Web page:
Longitudinal surveys ask the same people the same questions over time. So questionnaires tend to be rather boring for respondents after a while. “Are you asking me this again, you asked that last year as well!” is what many respondents probably think during an interview. As methodologists who manage panel surveys, we know this process may be rather boring, but in order to document change over time, we just need to ask respondents the same questions over and over.
I am spending time at the Institute for Social and Economic Research in Colchester, UK where I will work on a research project that investigates whether there is a tradeoff between nonresponse and measurement errors in panel surveys.
Survey methodologists have long believed that multiple survey errors have a common cause. For example, when a respondent is less motivated, this may result in nonresponse (in a panel study attrition), or in reduced cognitive effort during the interview, which in turn leads to measurement errors.
I recently gave a talk at an internal seminar on planned missingness for a group of developmental psychologists. The idea behind planned missingness is that you can shorten interview time or reduce costs, if you decide as a researcher not to administer all your instruments to everyone in your sample. When you either randomly assign people to receive a particular instrument, or do so by design (i.e. only collect bio-markers in an at-risk group), your missing data will either be Missing Completely At Random (MCAR) or Missing at Random (MAR).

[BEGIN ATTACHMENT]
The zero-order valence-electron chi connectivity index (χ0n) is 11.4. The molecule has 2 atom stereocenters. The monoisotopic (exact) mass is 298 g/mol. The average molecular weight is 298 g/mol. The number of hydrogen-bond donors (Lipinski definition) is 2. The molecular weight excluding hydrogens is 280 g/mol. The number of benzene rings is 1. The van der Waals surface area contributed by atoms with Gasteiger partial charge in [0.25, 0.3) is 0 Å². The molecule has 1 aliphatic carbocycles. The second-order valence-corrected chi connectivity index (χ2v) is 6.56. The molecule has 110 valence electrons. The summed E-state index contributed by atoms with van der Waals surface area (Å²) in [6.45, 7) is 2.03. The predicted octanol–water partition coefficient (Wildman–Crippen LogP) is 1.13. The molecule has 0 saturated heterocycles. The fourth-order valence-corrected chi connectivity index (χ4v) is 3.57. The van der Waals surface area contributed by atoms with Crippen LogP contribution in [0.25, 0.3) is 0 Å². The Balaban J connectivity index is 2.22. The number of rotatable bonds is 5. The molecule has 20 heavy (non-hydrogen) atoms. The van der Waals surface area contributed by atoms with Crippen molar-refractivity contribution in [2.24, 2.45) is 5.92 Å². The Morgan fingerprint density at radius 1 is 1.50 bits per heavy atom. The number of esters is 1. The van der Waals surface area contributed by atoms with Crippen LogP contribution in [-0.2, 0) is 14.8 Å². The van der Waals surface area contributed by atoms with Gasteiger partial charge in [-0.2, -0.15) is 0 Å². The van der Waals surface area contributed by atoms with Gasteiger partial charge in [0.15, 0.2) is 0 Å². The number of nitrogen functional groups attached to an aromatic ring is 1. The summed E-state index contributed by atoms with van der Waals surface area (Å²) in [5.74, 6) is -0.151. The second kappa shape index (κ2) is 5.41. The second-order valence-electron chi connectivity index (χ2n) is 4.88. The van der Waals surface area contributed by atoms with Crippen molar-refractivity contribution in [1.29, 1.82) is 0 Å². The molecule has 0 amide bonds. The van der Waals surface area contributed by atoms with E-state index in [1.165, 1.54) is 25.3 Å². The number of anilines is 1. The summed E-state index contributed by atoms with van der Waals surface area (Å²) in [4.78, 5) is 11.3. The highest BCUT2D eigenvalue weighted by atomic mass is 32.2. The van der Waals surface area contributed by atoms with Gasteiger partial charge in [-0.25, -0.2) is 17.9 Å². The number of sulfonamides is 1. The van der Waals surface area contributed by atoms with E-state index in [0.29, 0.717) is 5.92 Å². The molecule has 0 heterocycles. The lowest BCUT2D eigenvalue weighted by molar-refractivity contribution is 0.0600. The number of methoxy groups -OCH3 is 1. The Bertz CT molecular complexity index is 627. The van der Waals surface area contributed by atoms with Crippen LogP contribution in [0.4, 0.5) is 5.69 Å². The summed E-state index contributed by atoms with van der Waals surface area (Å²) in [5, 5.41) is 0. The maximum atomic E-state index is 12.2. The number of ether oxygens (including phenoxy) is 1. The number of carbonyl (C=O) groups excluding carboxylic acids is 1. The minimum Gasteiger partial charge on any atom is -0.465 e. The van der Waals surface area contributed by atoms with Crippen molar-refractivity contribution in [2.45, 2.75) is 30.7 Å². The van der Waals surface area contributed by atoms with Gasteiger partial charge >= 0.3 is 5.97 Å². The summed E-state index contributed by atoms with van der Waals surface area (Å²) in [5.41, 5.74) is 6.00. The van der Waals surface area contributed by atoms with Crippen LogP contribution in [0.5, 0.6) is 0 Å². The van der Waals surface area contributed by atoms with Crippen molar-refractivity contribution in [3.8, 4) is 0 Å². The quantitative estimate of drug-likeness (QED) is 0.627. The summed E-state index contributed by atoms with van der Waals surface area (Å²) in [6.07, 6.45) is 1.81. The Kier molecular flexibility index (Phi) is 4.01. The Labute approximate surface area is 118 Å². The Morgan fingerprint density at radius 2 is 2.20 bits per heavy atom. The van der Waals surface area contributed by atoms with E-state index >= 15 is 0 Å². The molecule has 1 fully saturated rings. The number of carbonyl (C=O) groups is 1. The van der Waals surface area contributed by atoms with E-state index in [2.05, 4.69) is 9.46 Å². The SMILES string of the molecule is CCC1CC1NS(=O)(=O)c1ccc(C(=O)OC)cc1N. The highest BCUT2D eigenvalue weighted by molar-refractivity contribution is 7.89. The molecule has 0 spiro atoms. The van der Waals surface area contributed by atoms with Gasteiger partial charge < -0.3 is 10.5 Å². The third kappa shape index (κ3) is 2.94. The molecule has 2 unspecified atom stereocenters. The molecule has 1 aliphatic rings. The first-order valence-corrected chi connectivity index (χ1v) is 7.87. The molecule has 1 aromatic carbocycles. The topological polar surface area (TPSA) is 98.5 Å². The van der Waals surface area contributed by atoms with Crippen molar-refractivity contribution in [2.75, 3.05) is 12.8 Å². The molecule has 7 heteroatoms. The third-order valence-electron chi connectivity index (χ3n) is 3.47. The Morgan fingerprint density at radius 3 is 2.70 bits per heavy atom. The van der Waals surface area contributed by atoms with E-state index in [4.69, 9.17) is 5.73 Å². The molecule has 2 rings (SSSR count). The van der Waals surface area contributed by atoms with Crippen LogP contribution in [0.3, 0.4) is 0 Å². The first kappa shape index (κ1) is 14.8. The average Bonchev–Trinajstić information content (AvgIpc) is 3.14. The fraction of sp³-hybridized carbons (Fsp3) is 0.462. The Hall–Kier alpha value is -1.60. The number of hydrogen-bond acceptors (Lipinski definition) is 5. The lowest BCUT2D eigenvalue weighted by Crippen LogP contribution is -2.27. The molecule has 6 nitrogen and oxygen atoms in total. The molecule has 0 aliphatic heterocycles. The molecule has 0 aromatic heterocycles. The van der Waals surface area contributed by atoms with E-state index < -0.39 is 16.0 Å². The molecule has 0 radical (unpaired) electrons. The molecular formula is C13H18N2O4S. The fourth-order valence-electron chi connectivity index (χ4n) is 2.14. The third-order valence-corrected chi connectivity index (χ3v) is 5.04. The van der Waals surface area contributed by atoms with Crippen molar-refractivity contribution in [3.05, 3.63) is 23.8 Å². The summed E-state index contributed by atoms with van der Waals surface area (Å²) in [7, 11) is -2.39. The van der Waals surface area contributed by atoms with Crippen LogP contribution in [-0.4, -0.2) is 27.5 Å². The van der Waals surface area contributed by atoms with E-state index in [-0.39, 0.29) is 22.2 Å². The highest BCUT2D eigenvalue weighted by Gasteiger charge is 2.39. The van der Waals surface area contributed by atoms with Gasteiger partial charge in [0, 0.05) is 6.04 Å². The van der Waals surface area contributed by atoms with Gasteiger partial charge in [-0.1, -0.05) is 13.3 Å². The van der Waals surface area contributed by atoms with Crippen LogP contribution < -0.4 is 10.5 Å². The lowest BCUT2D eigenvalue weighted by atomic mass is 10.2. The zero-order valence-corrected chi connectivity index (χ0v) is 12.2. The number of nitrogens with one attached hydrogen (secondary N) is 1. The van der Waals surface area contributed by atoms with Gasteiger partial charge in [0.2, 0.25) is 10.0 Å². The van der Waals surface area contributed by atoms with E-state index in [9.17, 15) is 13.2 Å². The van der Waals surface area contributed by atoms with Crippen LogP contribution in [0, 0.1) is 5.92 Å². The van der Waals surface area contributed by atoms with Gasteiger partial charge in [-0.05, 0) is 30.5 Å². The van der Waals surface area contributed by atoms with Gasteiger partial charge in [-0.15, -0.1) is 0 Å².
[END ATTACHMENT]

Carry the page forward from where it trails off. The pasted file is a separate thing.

All of my research is focused on the methods of assembling and analysis of panel survey data. One of the primary problems of panel survey projects is attrition or drop-out. Over the course of a panel survey, many respondents decide to no longer participate.
Last july I visited the panel survey methods workshop in Melbourne, at which we had extensive discussions about panel attrition. How to study it, what the consequences are (bias) for survey estimates, and how to prevent it from happening altogether.
In late august of 2011 I attended the Internet Survey Methodology Workshop. There were people from academia, official statistics and market research agencies there. One of the issues discussed there has had me thinking since: the topic of panel conditioning. Some people seem really worried that respondents in panel surveys start behaving or thinking differently because of repeated participation in a survey.
Panel conditioning is closely linked with the issue of ‘professional’ respondents.